The Rorschach Test

The Rorschach is a test which enables the psychological mechanisms of a person to be explored, both in their present functioning and in their mental structure. This test is used across the world  in a variety of fields of psychology: principally in clinical, educational, organisational and forensic settings.


A contemporary of C.G. Jung, the Swiss psychiatrist Hermann Rorschach noted that schizophrenic patients had an unusual way of perceiving objects that were presented in ambiguous images. A systematic study of how shapes were perceived in inkblots by numerous patients and non-patients led him to describe various types of perception processes and establish links between these processes and psychological traits and/or some mental disturbances.

For instance, he established a parallel between a mostly global approach to the blots and the ability to synthesise (as opposed to a more analytical mind which is reflected in a more detailed approach to the blots), between sensitivity to grey and black colours and depressive inclinations, or between the proportion of well-perceived objects and quality of the contact with reality.

Rorschach proposed a typology distinguishing three basic modalities of relating to the world: introversiveness, extratensiveness and ambitancy. These types correspond to the way people associate, dissociate or mix emotions and thoughts in their usual mental operations.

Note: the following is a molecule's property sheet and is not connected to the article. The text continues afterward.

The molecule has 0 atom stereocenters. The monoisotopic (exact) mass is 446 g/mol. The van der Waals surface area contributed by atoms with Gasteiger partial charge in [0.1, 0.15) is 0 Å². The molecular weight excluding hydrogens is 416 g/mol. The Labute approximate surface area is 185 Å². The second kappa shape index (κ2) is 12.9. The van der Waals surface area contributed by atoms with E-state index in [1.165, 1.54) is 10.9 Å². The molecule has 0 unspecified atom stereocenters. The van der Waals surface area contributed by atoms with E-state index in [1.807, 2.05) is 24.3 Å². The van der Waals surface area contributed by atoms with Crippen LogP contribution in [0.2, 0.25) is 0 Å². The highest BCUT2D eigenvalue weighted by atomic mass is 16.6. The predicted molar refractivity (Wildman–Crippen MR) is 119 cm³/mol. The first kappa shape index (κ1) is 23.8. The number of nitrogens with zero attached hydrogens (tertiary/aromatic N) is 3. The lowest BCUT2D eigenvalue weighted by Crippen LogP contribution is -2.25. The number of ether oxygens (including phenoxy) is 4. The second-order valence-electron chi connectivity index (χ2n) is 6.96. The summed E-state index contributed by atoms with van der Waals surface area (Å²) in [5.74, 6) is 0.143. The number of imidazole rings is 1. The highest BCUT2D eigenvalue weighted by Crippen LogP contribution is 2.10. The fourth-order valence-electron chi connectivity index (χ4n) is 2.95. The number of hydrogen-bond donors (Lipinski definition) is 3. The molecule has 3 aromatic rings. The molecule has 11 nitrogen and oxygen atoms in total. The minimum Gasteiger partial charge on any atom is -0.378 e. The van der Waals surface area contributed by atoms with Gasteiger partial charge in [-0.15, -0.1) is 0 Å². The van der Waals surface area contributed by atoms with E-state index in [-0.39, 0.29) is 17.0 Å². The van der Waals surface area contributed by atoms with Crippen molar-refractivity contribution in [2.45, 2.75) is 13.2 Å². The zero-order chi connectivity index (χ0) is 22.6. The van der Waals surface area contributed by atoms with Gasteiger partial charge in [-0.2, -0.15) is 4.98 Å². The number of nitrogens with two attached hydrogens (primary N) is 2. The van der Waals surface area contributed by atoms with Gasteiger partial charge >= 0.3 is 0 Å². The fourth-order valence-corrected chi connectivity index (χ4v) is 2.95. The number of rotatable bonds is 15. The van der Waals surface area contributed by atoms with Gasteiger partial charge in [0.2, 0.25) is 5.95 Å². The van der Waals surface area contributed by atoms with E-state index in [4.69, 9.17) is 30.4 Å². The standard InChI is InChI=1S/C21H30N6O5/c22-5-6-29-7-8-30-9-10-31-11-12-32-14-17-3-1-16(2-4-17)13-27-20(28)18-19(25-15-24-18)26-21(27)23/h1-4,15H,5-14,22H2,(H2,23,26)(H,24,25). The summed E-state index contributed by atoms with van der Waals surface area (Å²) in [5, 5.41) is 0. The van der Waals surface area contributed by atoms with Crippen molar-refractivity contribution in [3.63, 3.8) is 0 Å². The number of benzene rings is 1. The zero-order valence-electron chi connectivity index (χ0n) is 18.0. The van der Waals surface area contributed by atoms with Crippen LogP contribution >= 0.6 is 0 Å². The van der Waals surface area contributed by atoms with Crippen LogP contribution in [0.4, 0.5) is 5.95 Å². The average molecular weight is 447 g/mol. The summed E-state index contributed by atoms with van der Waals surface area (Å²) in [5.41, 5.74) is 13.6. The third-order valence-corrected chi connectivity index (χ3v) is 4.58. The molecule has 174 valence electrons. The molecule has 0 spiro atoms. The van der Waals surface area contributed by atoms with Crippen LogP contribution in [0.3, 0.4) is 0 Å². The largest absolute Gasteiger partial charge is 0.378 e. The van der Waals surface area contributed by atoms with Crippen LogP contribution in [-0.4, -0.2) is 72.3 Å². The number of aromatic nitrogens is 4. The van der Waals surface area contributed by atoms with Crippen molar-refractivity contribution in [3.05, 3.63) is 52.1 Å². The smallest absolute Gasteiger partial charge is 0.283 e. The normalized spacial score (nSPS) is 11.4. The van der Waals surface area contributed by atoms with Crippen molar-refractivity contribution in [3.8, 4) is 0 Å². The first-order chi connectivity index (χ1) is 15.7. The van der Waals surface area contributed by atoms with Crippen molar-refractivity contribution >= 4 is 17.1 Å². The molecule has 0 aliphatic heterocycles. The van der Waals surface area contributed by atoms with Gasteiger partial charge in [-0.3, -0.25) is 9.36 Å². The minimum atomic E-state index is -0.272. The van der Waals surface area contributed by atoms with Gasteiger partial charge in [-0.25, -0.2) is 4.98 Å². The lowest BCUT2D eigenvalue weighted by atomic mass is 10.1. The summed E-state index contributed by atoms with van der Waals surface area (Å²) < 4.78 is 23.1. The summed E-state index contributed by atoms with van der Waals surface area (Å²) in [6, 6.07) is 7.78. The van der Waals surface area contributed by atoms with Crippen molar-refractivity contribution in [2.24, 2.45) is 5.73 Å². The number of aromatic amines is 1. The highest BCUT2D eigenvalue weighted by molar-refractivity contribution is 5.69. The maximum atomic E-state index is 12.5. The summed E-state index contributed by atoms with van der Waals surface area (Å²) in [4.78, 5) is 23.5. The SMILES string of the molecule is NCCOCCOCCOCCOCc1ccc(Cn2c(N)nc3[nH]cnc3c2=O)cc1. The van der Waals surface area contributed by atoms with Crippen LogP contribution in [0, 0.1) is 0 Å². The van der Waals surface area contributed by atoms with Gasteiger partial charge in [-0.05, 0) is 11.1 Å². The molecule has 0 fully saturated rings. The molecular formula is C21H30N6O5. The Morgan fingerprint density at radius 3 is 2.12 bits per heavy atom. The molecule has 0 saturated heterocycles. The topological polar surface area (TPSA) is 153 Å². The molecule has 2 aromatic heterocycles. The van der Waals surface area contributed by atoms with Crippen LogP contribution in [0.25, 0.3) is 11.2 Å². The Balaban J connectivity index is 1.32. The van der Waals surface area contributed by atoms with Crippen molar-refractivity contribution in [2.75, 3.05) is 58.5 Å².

Contrary to his predecessors, Hermann Rorschach did not conceive his inkblot test as a way to reveal the persons’s imaginative abilities. He even considered that imagination played a modest role in the response process. He was interested in the act of perceiving, which revealed the psychological mechanisms of a person in their relationship to the world. His seminal and brilliant idea was to focus the analysis of the responses not on their contents but on the way the person relates to the blots: how they outline shapes and use the actual characteristics of the blots (colours, shadings, forms), and how close or far the responses from common perception.


The sudden death of Hermann Rorschach in 1922 interrupted his ongoing work but the technique he had so uniquely explored was then widely expanded. Almost one century after the publication of his monograph, the Rorschach test is used, studied and developed by psychologists from around the world.


Rorschach H. Psychodiagnostik. Bern: Bircher; 1921